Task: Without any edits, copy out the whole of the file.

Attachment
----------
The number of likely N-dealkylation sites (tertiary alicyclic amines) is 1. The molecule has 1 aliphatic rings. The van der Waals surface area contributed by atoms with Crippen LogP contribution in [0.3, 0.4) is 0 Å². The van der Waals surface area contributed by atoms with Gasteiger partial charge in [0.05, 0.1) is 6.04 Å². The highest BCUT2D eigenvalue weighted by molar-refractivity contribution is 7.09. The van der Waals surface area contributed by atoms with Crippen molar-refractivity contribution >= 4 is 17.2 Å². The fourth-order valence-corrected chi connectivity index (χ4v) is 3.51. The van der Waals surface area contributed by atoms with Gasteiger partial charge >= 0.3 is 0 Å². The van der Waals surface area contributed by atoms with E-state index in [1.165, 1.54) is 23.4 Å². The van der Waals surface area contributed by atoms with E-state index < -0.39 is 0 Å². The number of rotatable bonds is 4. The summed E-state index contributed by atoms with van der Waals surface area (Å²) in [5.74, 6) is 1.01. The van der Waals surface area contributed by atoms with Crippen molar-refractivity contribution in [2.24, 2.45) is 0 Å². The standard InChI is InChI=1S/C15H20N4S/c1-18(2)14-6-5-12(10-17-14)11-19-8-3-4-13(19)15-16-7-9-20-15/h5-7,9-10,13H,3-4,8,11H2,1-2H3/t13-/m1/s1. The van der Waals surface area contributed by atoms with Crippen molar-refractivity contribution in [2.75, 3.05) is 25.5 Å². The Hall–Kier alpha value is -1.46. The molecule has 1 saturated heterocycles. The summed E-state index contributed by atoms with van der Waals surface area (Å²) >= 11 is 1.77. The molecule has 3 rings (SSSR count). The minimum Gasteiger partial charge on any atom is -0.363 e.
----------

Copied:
The number of likely N-dealkylation sites (tertiary alicyclic amines) is 1. The molecule has 1 aliphatic rings. The van der Waals surface area contributed by atoms with Crippen LogP contribution in [0.3, 0.4) is 0 Å². The van der Waals surface area contributed by atoms with Gasteiger partial charge in [0.05, 0.1) is 6.04 Å². The highest BCUT2D eigenvalue weighted by molar-refractivity contribution is 7.09. The van der Waals surface area contributed by atoms with Crippen molar-refractivity contribution >= 4 is 17.2 Å². The fourth-order valence-corrected chi connectivity index (χ4v) is 3.51. The van der Waals surface area contributed by atoms with Gasteiger partial charge >= 0.3 is 0 Å². The van der Waals surface area contributed by atoms with E-state index in [1.165, 1.54) is 23.4 Å². The van der Waals surface area contributed by atoms with E-state index < -0.39 is 0 Å². The number of rotatable bonds is 4. The summed E-state index contributed by atoms with van der Waals surface area (Å²) in [5.74, 6) is 1.01. The van der Waals surface area contributed by atoms with Crippen molar-refractivity contribution in [2.24, 2.45) is 0 Å². The standard InChI is InChI=1S/C15H20N4S/c1-18(2)14-6-5-12(10-17-14)11-19-8-3-4-13(19)15-16-7-9-20-15/h5-7,9-10,13H,3-4,8,11H2,1-2H3/t13-/m1/s1. The van der Waals surface area contributed by atoms with Crippen molar-refractivity contribution in [2.75, 3.05) is 25.5 Å². The Hall–Kier alpha value is -1.46. The molecule has 1 saturated heterocycles. The summed E-state index contributed by atoms with van der Waals surface area (Å²) >= 11 is 1.77. The molecule has 3 rings (SSSR count). The minimum Gasteiger partial charge on any atom is -0.363 e.